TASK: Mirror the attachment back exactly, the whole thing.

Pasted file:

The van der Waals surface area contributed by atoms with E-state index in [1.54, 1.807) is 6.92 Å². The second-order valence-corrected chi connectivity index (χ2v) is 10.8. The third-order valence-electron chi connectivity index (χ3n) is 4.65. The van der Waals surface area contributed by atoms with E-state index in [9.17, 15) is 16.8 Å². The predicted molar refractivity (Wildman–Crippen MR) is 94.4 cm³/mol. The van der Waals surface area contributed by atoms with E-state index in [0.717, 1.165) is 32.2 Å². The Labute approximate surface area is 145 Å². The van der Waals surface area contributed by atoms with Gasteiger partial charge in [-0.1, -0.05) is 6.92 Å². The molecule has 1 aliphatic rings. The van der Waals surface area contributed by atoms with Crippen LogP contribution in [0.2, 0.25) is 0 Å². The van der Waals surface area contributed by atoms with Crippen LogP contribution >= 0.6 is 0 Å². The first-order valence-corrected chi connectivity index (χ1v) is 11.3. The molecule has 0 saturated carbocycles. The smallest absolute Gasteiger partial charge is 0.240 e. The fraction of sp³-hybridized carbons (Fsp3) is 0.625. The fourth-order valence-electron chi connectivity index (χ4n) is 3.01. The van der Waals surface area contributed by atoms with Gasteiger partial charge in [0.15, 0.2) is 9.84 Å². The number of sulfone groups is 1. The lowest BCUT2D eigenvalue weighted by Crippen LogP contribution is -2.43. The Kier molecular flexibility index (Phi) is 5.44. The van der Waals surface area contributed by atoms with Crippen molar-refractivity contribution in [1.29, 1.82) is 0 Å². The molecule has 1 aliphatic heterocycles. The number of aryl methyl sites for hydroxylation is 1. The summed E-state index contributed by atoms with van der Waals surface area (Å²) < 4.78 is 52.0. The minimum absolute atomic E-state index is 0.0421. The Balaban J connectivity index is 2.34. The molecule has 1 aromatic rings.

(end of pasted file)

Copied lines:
The van der Waals surface area contributed by atoms with E-state index in [1.54, 1.807) is 6.92 Å². The second-order valence-corrected chi connectivity index (χ2v) is 10.8. The third-order valence-electron chi connectivity index (χ3n) is 4.65. The van der Waals surface area contributed by atoms with E-state index in [9.17, 15) is 16.8 Å². The predicted molar refractivity (Wildman–Crippen MR) is 94.4 cm³/mol. The van der Waals surface area contributed by atoms with E-state index in [0.717, 1.165) is 32.2 Å². The Labute approximate surface area is 145 Å². The van der Waals surface area contributed by atoms with Gasteiger partial charge in [-0.1, -0.05) is 6.92 Å². The molecule has 1 aliphatic rings. The van der Waals surface area contributed by atoms with Crippen LogP contribution in [0.2, 0.25) is 0 Å². The van der Waals surface area contributed by atoms with Crippen LogP contribution >= 0.6 is 0 Å². The first-order valence-corrected chi connectivity index (χ1v) is 11.3. The molecule has 0 saturated carbocycles. The smallest absolute Gasteiger partial charge is 0.240 e. The fraction of sp³-hybridized carbons (Fsp3) is 0.625. The fourth-order valence-electron chi connectivity index (χ4n) is 3.01. The van der Waals surface area contributed by atoms with Gasteiger partial charge in [0.15, 0.2) is 9.84 Å². The number of sulfone groups is 1. The lowest BCUT2D eigenvalue weighted by Crippen LogP contribution is -2.43. The Kier molecular flexibility index (Phi) is 5.44. The van der Waals surface area contributed by atoms with Crippen molar-refractivity contribution in [1.29, 1.82) is 0 Å². The molecule has 1 aliphatic heterocycles. The number of aryl methyl sites for hydroxylation is 1. The summed E-state index contributed by atoms with van der Waals surface area (Å²) < 4.78 is 52.0. The minimum absolute atomic E-state index is 0.0421. The Balaban J connectivity index is 2.34. The molecule has 1 aromatic rings.